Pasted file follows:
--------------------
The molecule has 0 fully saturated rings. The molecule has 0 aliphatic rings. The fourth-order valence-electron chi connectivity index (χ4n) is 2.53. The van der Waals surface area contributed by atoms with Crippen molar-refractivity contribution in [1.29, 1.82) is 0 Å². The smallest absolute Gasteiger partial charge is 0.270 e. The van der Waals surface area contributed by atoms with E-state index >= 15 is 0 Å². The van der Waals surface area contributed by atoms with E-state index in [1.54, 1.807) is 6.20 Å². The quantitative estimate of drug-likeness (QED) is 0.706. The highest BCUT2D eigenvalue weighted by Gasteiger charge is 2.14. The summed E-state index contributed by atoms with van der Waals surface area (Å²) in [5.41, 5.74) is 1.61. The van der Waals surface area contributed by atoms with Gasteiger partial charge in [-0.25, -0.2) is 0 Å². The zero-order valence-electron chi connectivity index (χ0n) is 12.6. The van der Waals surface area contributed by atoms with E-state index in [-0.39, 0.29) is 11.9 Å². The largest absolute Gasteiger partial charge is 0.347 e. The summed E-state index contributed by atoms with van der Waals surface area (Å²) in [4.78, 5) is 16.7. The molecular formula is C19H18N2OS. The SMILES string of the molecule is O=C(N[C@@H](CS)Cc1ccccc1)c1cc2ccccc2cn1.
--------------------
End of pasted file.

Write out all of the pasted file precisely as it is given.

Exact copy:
The molecule has 0 fully saturated rings. The molecule has 0 aliphatic rings. The fourth-order valence-electron chi connectivity index (χ4n) is 2.53. The van der Waals surface area contributed by atoms with Crippen molar-refractivity contribution in [1.29, 1.82) is 0 Å². The smallest absolute Gasteiger partial charge is 0.270 e. The van der Waals surface area contributed by atoms with E-state index >= 15 is 0 Å². The van der Waals surface area contributed by atoms with E-state index in [1.54, 1.807) is 6.20 Å². The quantitative estimate of drug-likeness (QED) is 0.706. The highest BCUT2D eigenvalue weighted by Gasteiger charge is 2.14. The summed E-state index contributed by atoms with van der Waals surface area (Å²) in [5.41, 5.74) is 1.61. The van der Waals surface area contributed by atoms with Gasteiger partial charge in [-0.25, -0.2) is 0 Å². The zero-order valence-electron chi connectivity index (χ0n) is 12.6. The van der Waals surface area contributed by atoms with E-state index in [-0.39, 0.29) is 11.9 Å². The largest absolute Gasteiger partial charge is 0.347 e. The summed E-state index contributed by atoms with van der Waals surface area (Å²) in [4.78, 5) is 16.7. The molecular formula is C19H18N2OS. The SMILES string of the molecule is O=C(N[C@@H](CS)Cc1ccccc1)c1cc2ccccc2cn1.